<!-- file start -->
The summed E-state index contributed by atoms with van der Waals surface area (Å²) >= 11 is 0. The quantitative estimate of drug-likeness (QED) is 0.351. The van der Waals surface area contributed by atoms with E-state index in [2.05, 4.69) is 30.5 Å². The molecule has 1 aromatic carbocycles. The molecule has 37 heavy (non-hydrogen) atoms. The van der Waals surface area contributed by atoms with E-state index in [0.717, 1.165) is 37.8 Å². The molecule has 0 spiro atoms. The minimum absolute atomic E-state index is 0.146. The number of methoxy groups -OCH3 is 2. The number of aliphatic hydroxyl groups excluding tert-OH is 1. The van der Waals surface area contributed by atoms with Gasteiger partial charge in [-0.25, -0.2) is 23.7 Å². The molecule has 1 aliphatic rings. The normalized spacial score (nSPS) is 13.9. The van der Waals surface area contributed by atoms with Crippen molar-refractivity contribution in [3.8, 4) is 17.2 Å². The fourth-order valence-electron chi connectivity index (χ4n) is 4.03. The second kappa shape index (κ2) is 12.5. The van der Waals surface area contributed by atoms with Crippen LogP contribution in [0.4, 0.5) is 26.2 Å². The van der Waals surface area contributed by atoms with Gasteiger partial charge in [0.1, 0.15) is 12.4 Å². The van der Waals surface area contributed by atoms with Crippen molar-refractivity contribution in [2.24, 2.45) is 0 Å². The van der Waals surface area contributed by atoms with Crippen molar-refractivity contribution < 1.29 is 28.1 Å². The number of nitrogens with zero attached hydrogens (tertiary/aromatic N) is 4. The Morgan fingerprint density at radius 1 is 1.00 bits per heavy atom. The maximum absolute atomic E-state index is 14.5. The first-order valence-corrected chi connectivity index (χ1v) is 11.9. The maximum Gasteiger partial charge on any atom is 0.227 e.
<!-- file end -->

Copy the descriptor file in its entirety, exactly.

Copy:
The summed E-state index contributed by atoms with van der Waals surface area (Å²) >= 11 is 0. The quantitative estimate of drug-likeness (QED) is 0.351. The van der Waals surface area contributed by atoms with E-state index in [2.05, 4.69) is 30.5 Å². The molecule has 1 aromatic carbocycles. The molecule has 37 heavy (non-hydrogen) atoms. The van der Waals surface area contributed by atoms with E-state index in [0.717, 1.165) is 37.8 Å². The molecule has 0 spiro atoms. The minimum absolute atomic E-state index is 0.146. The number of methoxy groups -OCH3 is 2. The number of aliphatic hydroxyl groups excluding tert-OH is 1. The van der Waals surface area contributed by atoms with Gasteiger partial charge in [-0.25, -0.2) is 23.7 Å². The molecule has 1 aliphatic rings. The normalized spacial score (nSPS) is 13.9. The van der Waals surface area contributed by atoms with Crippen molar-refractivity contribution in [3.8, 4) is 17.2 Å². The fourth-order valence-electron chi connectivity index (χ4n) is 4.03. The second kappa shape index (κ2) is 12.5. The van der Waals surface area contributed by atoms with Crippen LogP contribution in [0.4, 0.5) is 26.2 Å². The van der Waals surface area contributed by atoms with Gasteiger partial charge in [0.1, 0.15) is 12.4 Å². The van der Waals surface area contributed by atoms with Crippen molar-refractivity contribution in [2.24, 2.45) is 0 Å². The van der Waals surface area contributed by atoms with Crippen molar-refractivity contribution < 1.29 is 28.1 Å². The number of nitrogens with zero attached hydrogens (tertiary/aromatic N) is 4. The Morgan fingerprint density at radius 1 is 1.00 bits per heavy atom. The maximum absolute atomic E-state index is 14.5. The first-order valence-corrected chi connectivity index (χ1v) is 11.9. The maximum Gasteiger partial charge on any atom is 0.227 e.